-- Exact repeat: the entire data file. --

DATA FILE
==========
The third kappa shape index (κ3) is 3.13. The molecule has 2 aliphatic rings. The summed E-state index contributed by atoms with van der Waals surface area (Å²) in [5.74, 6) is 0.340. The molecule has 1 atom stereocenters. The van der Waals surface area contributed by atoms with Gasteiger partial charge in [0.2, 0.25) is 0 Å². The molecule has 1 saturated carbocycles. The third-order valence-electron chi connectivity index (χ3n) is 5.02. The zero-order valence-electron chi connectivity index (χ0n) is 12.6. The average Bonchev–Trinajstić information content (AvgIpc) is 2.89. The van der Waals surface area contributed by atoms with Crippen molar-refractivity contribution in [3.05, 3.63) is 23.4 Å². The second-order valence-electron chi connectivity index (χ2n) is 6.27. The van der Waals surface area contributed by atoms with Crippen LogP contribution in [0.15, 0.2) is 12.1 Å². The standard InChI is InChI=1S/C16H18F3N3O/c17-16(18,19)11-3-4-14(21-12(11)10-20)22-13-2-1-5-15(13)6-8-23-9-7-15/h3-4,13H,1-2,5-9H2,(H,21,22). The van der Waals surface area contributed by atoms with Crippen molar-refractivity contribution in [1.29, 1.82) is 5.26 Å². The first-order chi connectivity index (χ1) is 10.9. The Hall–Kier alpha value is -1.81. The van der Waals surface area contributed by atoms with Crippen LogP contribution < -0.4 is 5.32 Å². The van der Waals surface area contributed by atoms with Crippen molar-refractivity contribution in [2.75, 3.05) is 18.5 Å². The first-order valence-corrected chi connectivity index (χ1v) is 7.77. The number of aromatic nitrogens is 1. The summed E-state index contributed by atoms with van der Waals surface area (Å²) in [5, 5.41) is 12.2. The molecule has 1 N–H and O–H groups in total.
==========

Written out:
The third kappa shape index (κ3) is 3.13. The molecule has 2 aliphatic rings. The summed E-state index contributed by atoms with van der Waals surface area (Å²) in [5.74, 6) is 0.340. The molecule has 1 atom stereocenters. The van der Waals surface area contributed by atoms with Gasteiger partial charge in [0.2, 0.25) is 0 Å². The molecule has 1 saturated carbocycles. The third-order valence-electron chi connectivity index (χ3n) is 5.02. The zero-order valence-electron chi connectivity index (χ0n) is 12.6. The average Bonchev–Trinajstić information content (AvgIpc) is 2.89. The van der Waals surface area contributed by atoms with Crippen molar-refractivity contribution in [3.05, 3.63) is 23.4 Å². The second-order valence-electron chi connectivity index (χ2n) is 6.27. The van der Waals surface area contributed by atoms with Crippen LogP contribution in [0.15, 0.2) is 12.1 Å². The standard InChI is InChI=1S/C16H18F3N3O/c17-16(18,19)11-3-4-14(21-12(11)10-20)22-13-2-1-5-15(13)6-8-23-9-7-15/h3-4,13H,1-2,5-9H2,(H,21,22). The van der Waals surface area contributed by atoms with Crippen molar-refractivity contribution in [1.29, 1.82) is 5.26 Å². The first-order chi connectivity index (χ1) is 10.9. The Hall–Kier alpha value is -1.81. The van der Waals surface area contributed by atoms with Crippen LogP contribution < -0.4 is 5.32 Å². The van der Waals surface area contributed by atoms with Crippen molar-refractivity contribution in [2.75, 3.05) is 18.5 Å². The first-order valence-corrected chi connectivity index (χ1v) is 7.77. The number of aromatic nitrogens is 1. The summed E-state index contributed by atoms with van der Waals surface area (Å²) in [5, 5.41) is 12.2. The molecule has 1 N–H and O–H groups in total.